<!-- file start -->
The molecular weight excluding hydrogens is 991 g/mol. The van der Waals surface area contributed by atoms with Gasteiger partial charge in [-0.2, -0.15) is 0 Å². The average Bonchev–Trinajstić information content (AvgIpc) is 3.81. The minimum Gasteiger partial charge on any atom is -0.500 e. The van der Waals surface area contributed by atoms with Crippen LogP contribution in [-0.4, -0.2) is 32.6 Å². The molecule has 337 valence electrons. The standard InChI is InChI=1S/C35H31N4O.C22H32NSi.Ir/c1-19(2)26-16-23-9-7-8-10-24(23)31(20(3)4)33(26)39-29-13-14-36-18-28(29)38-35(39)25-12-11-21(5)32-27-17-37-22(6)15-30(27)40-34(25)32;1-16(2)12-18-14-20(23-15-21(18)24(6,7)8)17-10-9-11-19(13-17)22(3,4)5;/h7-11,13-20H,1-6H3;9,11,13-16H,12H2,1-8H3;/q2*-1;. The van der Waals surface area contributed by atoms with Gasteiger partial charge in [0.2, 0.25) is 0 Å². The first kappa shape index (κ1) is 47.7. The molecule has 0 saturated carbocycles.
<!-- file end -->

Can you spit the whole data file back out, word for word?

The molecular weight excluding hydrogens is 991 g/mol. The van der Waals surface area contributed by atoms with Gasteiger partial charge in [-0.2, -0.15) is 0 Å². The average Bonchev–Trinajstić information content (AvgIpc) is 3.81. The minimum Gasteiger partial charge on any atom is -0.500 e. The van der Waals surface area contributed by atoms with Crippen LogP contribution in [-0.4, -0.2) is 32.6 Å². The molecule has 337 valence electrons. The standard InChI is InChI=1S/C35H31N4O.C22H32NSi.Ir/c1-19(2)26-16-23-9-7-8-10-24(23)31(20(3)4)33(26)39-29-13-14-36-18-28(29)38-35(39)25-12-11-21(5)32-27-17-37-22(6)15-30(27)40-34(25)32;1-16(2)12-18-14-20(23-15-21(18)24(6,7)8)17-10-9-11-19(13-17)22(3,4)5;/h7-11,13-20H,1-6H3;9,11,13-16H,12H2,1-8H3;/q2*-1;. The van der Waals surface area contributed by atoms with Gasteiger partial charge in [0.2, 0.25) is 0 Å². The first kappa shape index (κ1) is 47.7. The molecule has 0 saturated carbocycles.